at LHSAA state tournament events" 

(Highlights inserted by the writer).

The guidelines are little different than they were for the 2019-20 guidelines except that I do not recall RomaPics mentioned last season.  I looked up definitions for "bona fide media representative" and the like and usually was led to United Nations websites.  But I saw one for the Society of American Journalists, and it led me to Dr. Mike Giusti, the head of the Journalism Department in Loyola's Mass Communications college.  Dr. Giusti went through my arguments with aplomb, determination, relish, zeal...well, OK...GUSTO!  He found the LWN website to be lacking in none of the areas the LHSAA states would disqualify a media outlet from receiving media credentials.  He said it fits what the LHSAA actually wants better than most, considering the subject.  He also suggested the tactic I am now trying.  (He did not understand the "Social Media" item either.

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Again, as the guidelines were little different than previous ones I was not going to pay much attention to them, but then I saw the item before "Social Media Pages."  It started that credentials could be denied if the media outlet showed a "lack of editorial oversight." 

That, of course, appeared to me as an unwritten challenge, the kind that might have inspired Zeus to yell "Let loose the Kraken."  (Zeus would never had said that, by the way, as the Kraken is a beast from Norse, not Greek, mythology.)  In my case, I had no alternative but to put an umlaut on my name and change into
Martin Müller - Grammar NAZI!

I decided if the LHSAA was going to cite "lack of official oversight" to deny media credentials to any life form more developed than fungi they should practice what they preach.  While I know I do let mistakes slip through my proofreading grasp, I do know it is not for a lack of effort on my part.  The five-page LHSAA document (not including the cover page, which appears to have been designed merely to waste ink and/or toner) proved to be a great example of why Microsoft Word's spelling and grammar checker should be relied on as much as a surprise invasion of Holland devised by General Sir Bernard Lee Montgomery.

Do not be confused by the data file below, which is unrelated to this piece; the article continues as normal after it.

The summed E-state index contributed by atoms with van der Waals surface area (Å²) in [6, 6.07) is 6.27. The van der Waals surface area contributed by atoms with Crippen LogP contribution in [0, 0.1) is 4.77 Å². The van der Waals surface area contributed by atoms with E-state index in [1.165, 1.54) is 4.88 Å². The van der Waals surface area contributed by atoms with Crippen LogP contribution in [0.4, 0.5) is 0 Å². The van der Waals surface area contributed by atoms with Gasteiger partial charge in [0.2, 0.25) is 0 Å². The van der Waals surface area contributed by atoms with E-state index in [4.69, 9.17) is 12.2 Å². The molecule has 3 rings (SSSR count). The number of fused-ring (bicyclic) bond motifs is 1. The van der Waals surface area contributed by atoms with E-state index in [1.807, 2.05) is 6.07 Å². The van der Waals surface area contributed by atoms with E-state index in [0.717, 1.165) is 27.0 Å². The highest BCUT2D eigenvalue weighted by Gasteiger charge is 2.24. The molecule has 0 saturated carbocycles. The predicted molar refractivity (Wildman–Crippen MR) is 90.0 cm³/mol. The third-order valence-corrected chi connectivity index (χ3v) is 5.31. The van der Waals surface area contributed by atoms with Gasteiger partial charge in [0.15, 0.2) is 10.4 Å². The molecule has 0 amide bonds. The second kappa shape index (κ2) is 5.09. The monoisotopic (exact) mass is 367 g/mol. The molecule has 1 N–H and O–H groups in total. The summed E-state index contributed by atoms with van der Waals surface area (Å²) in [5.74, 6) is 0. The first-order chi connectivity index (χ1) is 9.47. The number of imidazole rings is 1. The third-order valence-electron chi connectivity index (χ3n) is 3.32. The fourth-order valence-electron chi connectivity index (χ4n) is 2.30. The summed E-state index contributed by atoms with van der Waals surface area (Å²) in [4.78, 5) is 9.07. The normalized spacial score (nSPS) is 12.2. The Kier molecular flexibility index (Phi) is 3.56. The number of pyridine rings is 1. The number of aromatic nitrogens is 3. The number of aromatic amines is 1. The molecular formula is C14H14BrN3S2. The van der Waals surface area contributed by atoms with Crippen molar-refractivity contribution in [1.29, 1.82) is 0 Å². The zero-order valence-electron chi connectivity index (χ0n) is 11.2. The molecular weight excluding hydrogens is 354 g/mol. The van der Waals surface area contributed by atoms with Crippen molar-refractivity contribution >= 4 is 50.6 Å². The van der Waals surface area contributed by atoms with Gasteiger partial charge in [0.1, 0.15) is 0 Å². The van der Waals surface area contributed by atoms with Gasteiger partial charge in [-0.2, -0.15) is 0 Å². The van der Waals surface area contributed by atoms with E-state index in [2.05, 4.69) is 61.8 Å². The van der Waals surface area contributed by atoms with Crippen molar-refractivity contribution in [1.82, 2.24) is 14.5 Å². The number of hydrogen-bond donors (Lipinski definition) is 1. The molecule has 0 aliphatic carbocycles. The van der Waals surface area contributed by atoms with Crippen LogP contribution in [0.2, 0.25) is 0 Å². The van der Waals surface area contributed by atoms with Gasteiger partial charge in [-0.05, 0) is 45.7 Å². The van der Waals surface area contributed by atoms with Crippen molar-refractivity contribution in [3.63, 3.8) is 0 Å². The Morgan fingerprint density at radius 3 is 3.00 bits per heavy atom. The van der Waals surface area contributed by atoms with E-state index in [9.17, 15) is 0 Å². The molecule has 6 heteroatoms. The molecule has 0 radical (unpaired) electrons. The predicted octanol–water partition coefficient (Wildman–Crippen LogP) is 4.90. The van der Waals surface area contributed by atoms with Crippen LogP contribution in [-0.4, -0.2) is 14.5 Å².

The more I parsed the more "corrective" (a kinder, gentler word than "punitive," I believe) I decided to be.  Some errors I would simply highlight by using red text.  Others, I deemed, required more than that, so I found a red crayon font to highlight those.

Now I am familiar with the 2013 University of Colorado study that concluded grading (if done at all these days) not be done in red.  Red makes students uncomfortable.  It is "confrontational" and "threatening."  It can make them think they have done something wrong.  Well, they did.  A red traffic light means "stop."  A red pencil or pen mark means the same thing, except that being caught in such an errors does not lead to higher insurance premiums.  Precedent for using red as a sign that something is wrong goes back as far as 1966.  When Will Robinson was in danger in Lost in Space Robbie the Robot's chest blinked red as he warned Will about danger. 

After two days and about 10 hours the copied pieces of the document I was emending consisted of a sea of red that not even Moses could part.  I knew after the first day I would not publish that.  For me, however, it was a cathartic experience.  I would like to say it benefitted me in a "Know thy enemy" manner, (General Sun Tzu in the 5th century B.C.), but I did not expect anything more from such a document and I am not one whose words will initiate a change.

Anyway, a "plan" is still being considered by those who may join the cause.  But have someone write-up a petition for your school or area anyway.  In doing so, keep the year 1791 in mind, as well as New York Times Co. v. United States, 403 U.S. 713 (1971).